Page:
What'S Your Writing Tool Of Choice?

Discussion in 'Indie Writing, Publishing & Marketing Discussion' started by EBraten, Jan 11, 2012.

  1. EBraten

    EBraten New Member

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    I used to use Word or OpenOffice, but late last year I discovered yWriter, and was hooked. I still jot down ideas and puzzle through plotting problems with a notebook and pen. Which tools work best for you?
     
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  2. Indie Authors

    Indie Authors Administrator
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    I used to write in a blank email, because the little squiggly lines from spelling/grammar checks in Word were distracting when I was on a roll. I would add the text in to a Word document at the end of my writing session. Of course, after a couple times of the electricity flickering and losing my day's work, I broke that habit rather quickly and decided the spell/grammer checks were a tolerable annoyance.

    One thing I don't like about word is all the scrolling back/forth to find your current chapter (since I don't always write in a liner). I ended up saving each chapter to its own doc.

    How is yWriter different from using Word? Any special features that make it more convenient for writers?
     
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  3. Marinemom2

    Marinemom2 New Member

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    I use Evernote for organizing my thoughts and outlining, but I still revert to the pen and legal pad or notebook. Whatever I can get my hands on. Sometimes its the Notes app on my phone. MSWord is where it all ends up.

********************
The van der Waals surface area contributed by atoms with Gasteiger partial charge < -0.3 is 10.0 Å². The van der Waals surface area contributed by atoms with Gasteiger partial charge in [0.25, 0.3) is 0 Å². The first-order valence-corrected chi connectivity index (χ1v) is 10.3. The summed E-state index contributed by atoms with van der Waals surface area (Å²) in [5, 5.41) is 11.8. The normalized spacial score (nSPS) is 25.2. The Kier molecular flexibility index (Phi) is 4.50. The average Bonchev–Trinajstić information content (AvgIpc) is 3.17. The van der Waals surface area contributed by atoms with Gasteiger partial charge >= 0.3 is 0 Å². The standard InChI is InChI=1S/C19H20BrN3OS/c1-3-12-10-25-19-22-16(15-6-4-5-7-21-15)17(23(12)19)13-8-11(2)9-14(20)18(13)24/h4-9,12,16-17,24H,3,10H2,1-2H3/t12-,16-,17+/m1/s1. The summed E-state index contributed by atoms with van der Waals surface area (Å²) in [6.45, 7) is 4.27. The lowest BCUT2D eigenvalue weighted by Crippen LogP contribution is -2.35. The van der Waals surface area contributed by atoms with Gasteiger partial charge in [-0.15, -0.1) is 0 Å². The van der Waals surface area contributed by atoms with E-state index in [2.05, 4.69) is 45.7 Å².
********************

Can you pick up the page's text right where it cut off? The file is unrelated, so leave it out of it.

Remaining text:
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  4. silumenye

    silumenye New Member

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    I tried writer, but I didn't really care for it. Most of the time, I just use MSWord. I save each chapter in a separate doc, and then paste them back together when the book is finished. I also use Onenote to keep various notes, and Excel for story outlines, records, and time lines. On my Android tablet, I use Docs to Go (which I hate, by the way). And that's pretty much all I use.
     
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  5. Michael J Scott

    Michael J Scott New Member

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    I just write in Word (sometimes Open Office), and keep most of the notes in my head. I might jot them down on a separate page in the doc, but pretty much I just write what comes any more. Used to outline in Excel, but I haven't needed it on the last four novels.
     
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  6. epulsifer

    epulsifer New Member

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    On the computer, any text editor. I really like those distraction-preventing text editors such as Textroom or Pyroom. I seldom use a word processor unless I need to print (not often), and then it's LibreOffice. Evernote for keeping notes. Remember The Milk for my editorial calendar. Pad and paper for drafts and mindmaps. Index cards for just about everything. Camera phone for uploading handwritten notes into Evernote. I like to keep my tools simple; keeps them out of the way.
     
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  7. EBraten

    EBraten New Member

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    yWriter is writing software for novelists. I honestly can't praise it enough. I suppose it could be used for non-fiction too, but it was designed for writing novels. It lets you write separate scenes and chapters, which you can reorder as you wish, so no having to scroll through long chunks of text. It gives you a great overview over all your scenes. The files are saved as rich text documents.

    It's also a fantastic tool for outlining, if you're that kind of writer, because you can use it to keep character profiles and location notes, as well as putting outline/planning notes in the scenes before you actually write them.

    And it's free! It runs on Windows. I don't think it's available for Mac's, but there's a similar piece of software for those--I believe it's called Scrivener.

    Here's the link to the developer's page if you want to read more about it. I'll stop now because I'm gushing so much, you may not believe me. ;)